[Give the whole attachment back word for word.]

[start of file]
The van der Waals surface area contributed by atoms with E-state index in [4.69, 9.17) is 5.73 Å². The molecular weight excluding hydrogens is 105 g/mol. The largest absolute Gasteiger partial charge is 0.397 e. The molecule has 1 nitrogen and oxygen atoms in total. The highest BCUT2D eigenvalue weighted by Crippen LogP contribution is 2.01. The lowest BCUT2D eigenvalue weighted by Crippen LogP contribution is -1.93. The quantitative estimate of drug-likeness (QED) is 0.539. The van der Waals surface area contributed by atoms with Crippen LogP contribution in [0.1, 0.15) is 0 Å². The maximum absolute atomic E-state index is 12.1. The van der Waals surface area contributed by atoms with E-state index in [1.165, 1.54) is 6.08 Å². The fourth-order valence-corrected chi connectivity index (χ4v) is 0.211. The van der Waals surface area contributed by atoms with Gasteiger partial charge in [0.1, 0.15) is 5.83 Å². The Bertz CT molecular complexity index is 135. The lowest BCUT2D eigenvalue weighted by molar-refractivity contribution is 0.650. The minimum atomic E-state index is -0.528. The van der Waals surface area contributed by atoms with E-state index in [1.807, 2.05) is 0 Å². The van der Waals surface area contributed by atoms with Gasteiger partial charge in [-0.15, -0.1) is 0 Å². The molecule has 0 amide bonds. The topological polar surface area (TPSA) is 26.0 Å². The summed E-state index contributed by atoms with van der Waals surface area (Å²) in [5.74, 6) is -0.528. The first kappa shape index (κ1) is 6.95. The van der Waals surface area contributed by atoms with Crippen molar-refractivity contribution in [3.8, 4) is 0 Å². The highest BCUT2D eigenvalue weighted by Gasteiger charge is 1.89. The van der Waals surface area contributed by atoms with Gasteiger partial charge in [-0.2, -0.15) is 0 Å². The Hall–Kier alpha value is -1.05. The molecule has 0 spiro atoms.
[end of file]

The van der Waals surface area contributed by atoms with E-state index in [4.69, 9.17) is 5.73 Å². The molecular weight excluding hydrogens is 105 g/mol. The largest absolute Gasteiger partial charge is 0.397 e. The molecule has 1 nitrogen and oxygen atoms in total. The highest BCUT2D eigenvalue weighted by Crippen LogP contribution is 2.01. The lowest BCUT2D eigenvalue weighted by Crippen LogP contribution is -1.93. The quantitative estimate of drug-likeness (QED) is 0.539. The van der Waals surface area contributed by atoms with Crippen LogP contribution in [0.1, 0.15) is 0 Å². The maximum absolute atomic E-state index is 12.1. The van der Waals surface area contributed by atoms with E-state index in [1.165, 1.54) is 6.08 Å². The fourth-order valence-corrected chi connectivity index (χ4v) is 0.211. The van der Waals surface area contributed by atoms with Gasteiger partial charge in [0.1, 0.15) is 5.83 Å². The Bertz CT molecular complexity index is 135. The lowest BCUT2D eigenvalue weighted by molar-refractivity contribution is 0.650. The minimum atomic E-state index is -0.528. The van der Waals surface area contributed by atoms with E-state index in [1.807, 2.05) is 0 Å². The van der Waals surface area contributed by atoms with Gasteiger partial charge in [-0.15, -0.1) is 0 Å². The molecule has 0 amide bonds. The topological polar surface area (TPSA) is 26.0 Å². The summed E-state index contributed by atoms with van der Waals surface area (Å²) in [5.74, 6) is -0.528. The first kappa shape index (κ1) is 6.95. The van der Waals surface area contributed by atoms with Crippen molar-refractivity contribution in [3.8, 4) is 0 Å². The highest BCUT2D eigenvalue weighted by Gasteiger charge is 1.89. The van der Waals surface area contributed by atoms with Gasteiger partial charge in [-0.2, -0.15) is 0 Å². The Hall–Kier alpha value is -1.05. The molecule has 0 spiro atoms.